More than 1.3 million votes and $20 million later, our state’s Democratic presidential primary ended with a quick call and decisive victory for Joe Biden, whose dominant win in South Carolina, followed by a slew of high-profile endorsements, subsequent rout of 10 of 14 Super Tuesday states, and more high-profile endorsements propelled him into pole position last week. But you didn’t see many Biden ads on TV or clogging up your Facebook feed. You didn’t see that many Bernie Sanders ads either, let alone anything from Elizabeth Warren.
Every-freaking-where you looked, it was Mike Bloomberg, Mike Bloomberg, Mike Goddamn Bloomberg.
As it turns out, Mike could not get it done. He claimed 13 percent of the vote, and, having already spent north of a half-billion bucks on what amounted to a social science experiment to see whether it’s actually possible to buy an election, he dropped out and endorsed Biden. (Warren soon departed, too.)
But that got us thinking: How much did Bloomberg pay for his (relative) pittance of votes—and delegates? For that matter, how much did they all pay, and who got the most bang for their buck?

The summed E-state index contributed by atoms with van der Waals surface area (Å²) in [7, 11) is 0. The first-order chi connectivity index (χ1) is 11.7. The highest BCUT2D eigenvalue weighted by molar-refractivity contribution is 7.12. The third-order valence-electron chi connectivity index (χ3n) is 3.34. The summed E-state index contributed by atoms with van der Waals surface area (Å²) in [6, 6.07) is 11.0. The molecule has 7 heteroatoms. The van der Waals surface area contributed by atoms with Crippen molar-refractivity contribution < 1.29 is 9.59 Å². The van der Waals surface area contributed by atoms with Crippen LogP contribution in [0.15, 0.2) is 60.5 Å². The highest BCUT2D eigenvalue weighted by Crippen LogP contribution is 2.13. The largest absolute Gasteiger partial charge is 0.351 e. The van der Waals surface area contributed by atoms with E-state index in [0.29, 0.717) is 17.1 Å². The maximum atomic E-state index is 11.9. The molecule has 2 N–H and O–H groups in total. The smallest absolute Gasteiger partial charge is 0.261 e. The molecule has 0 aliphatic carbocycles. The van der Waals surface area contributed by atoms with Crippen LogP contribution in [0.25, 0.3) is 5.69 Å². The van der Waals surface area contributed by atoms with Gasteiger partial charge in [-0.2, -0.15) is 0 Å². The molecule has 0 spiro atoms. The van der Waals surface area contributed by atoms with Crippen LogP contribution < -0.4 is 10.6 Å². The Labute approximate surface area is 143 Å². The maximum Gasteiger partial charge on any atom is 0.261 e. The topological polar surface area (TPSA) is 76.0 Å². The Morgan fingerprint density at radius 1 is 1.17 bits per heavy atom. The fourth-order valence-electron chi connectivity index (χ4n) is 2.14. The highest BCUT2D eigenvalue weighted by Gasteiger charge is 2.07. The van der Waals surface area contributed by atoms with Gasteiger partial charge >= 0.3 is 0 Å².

Here’s a hint: not Mike Bloomberg.
1. Includes outside funding benefitting Sanders, Biden, and Warren. Numbers rounded. Source: Advertising Analytics as reported by NPR and NBC. Assumes higher total in cases of discrepancies. 2. Source: State Board of Elections, 2:30 p.m., March 4, with 100% of precincts reporting. 3. Numbers rounded. 4. North Carolina has 122 delegates. Of those, 110 are allocated based on the results of the primary, and 12 are unpledged party leaders and officials. Source: The Green Papers, March 4.
Contact editor in chief Jeffrey C. Billman at firstname.lastname@example.org.
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